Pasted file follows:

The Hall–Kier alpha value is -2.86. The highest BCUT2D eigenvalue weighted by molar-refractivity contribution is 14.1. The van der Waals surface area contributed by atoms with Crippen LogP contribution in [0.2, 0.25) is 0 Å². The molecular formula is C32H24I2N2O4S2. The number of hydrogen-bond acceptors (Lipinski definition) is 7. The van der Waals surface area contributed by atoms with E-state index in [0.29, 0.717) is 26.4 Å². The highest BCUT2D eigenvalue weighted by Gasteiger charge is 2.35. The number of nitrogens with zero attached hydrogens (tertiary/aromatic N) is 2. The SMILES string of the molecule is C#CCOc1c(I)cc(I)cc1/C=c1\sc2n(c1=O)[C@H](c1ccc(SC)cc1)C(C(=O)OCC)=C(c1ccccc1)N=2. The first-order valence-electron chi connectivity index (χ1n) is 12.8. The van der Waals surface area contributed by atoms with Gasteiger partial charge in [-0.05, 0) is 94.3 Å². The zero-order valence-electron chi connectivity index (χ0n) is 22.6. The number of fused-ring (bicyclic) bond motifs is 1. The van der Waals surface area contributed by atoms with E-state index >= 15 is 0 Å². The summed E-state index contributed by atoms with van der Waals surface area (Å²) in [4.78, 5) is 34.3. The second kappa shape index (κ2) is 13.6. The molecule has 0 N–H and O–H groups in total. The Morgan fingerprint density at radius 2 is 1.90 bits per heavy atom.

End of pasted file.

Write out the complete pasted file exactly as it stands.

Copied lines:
The Hall–Kier alpha value is -2.86. The highest BCUT2D eigenvalue weighted by molar-refractivity contribution is 14.1. The van der Waals surface area contributed by atoms with Crippen LogP contribution in [0.2, 0.25) is 0 Å². The molecular formula is C32H24I2N2O4S2. The number of hydrogen-bond acceptors (Lipinski definition) is 7. The van der Waals surface area contributed by atoms with E-state index in [0.29, 0.717) is 26.4 Å². The highest BCUT2D eigenvalue weighted by Gasteiger charge is 2.35. The number of nitrogens with zero attached hydrogens (tertiary/aromatic N) is 2. The SMILES string of the molecule is C#CCOc1c(I)cc(I)cc1/C=c1\sc2n(c1=O)[C@H](c1ccc(SC)cc1)C(C(=O)OCC)=C(c1ccccc1)N=2. The first-order valence-electron chi connectivity index (χ1n) is 12.8. The van der Waals surface area contributed by atoms with Gasteiger partial charge in [-0.05, 0) is 94.3 Å². The zero-order valence-electron chi connectivity index (χ0n) is 22.6. The number of fused-ring (bicyclic) bond motifs is 1. The van der Waals surface area contributed by atoms with E-state index >= 15 is 0 Å². The summed E-state index contributed by atoms with van der Waals surface area (Å²) in [4.78, 5) is 34.3. The second kappa shape index (κ2) is 13.6. The molecule has 0 N–H and O–H groups in total. The Morgan fingerprint density at radius 2 is 1.90 bits per heavy atom.